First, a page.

6. Montlake is probably the best bike shop in the city and they’re reasonably close to the hill. They’ll listen to what you want and help you find it, sans-attitude, whether it’s new bar tape or a $10,000 Fred bike. I’ve had nothing but positive experiences there over the years and always found it was worth the extra 10 minutes it took to get there from the hill.

  7. Unfortunately, going to 20/20’s web page referenced in this article brings you to a page with a flashy headache inducing page with no information except a flashing picture of the ferry Stealth. Clicking on the web page you get a 404. Not very reassuring.

    • joseph, i bet you are correct to not feel reassured of 2020’s services as i too never trust anybody in real life unless their virtual branding is glam’d out and formatted for my i-phone, my i-pad, and my mac mini.

      i would also bet that if 2020 doesn’t have a highly interactive web page with hip fonts, well organized banner ads, and lots of digital images that make it easy to browse inventory – than they probably don’t know anything about bikes.

    • What’s not reassuring? That they spend more time working on bikes than webpages? Who cares if a bike shop has a webpage. When you walk in, you’ll see they’re more dedicated to actually fixing bikes than dicking around with webpages. It’s that kind of place.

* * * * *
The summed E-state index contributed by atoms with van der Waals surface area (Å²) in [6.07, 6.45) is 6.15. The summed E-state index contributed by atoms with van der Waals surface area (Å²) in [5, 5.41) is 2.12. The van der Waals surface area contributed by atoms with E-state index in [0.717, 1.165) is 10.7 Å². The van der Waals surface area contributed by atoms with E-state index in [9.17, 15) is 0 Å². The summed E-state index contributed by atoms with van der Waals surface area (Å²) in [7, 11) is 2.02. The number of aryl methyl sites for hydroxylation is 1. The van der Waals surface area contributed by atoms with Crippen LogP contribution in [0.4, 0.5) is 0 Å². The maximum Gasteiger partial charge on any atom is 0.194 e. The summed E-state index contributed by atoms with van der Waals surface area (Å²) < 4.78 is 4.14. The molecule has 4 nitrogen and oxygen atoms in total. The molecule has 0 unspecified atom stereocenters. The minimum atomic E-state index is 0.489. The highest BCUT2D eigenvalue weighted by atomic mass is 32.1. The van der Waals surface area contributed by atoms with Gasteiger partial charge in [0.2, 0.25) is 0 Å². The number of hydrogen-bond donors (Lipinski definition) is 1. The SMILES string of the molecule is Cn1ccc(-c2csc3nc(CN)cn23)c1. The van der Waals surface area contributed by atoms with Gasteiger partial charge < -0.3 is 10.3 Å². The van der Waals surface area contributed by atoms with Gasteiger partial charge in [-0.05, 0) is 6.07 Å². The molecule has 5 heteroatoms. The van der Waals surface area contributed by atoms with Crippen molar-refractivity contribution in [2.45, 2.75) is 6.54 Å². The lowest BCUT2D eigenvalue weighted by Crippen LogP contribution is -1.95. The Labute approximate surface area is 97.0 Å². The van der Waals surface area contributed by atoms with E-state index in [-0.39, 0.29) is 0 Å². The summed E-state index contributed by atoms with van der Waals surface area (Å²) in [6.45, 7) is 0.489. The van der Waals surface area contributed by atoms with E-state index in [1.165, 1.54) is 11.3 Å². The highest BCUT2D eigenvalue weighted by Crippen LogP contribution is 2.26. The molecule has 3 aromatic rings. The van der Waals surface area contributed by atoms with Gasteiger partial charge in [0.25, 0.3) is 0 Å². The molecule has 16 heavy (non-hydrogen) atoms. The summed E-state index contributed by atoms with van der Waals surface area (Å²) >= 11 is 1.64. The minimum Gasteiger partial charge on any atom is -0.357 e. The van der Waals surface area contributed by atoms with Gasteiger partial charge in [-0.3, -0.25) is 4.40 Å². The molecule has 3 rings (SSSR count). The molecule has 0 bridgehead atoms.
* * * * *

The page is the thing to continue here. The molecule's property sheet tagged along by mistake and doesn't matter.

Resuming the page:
• it’s sort of scary that my comment was not taken as satire; that doesn’t really say anything about you, but rather the world we live in.

      • Oh c’mon. I’m not asking for a flashy web page. What I am asking for is some general information. Their phone number and address aren’t even there just an annoying seizure inducing page.

  8. Bike Pull Apart in Belltown on Third Ave. puts together custom bikes from recycled parts. They can do what you want based on price, high or low.

  9. REI is far and away the best shop in my experience, and I have plenty of experience with shops around here. I didn’t have great experience with 20/20 although they are nice folks. The price they charged and the skill level did not compare with REI.

    • REI (“Return Everything Immediately”) – just kidding – is the only place to go buy big-ticket items that may conk out!

  10. $12,000 for a bike….yikes! I guess some cyclists are rich.

    One person having 40 bikes seems a tad excessive, no?

  11. Branford is AWESOME! I had a custom bike built for just around $6000 and it was worth every penny. It took months to find the parts (all vintage/unused) and these guys helped at each step of the process. From ordering parts for me, teaching me how to fix my bike, letting me watch the build-out over a 2 month process, and really learn from them, I learned to love bikes even MORE than I already did! Even if you’re not up for an expensive bike or you want repairs on an existing bike, these guys are experts and will take the best care of your bike possible. No matter its price!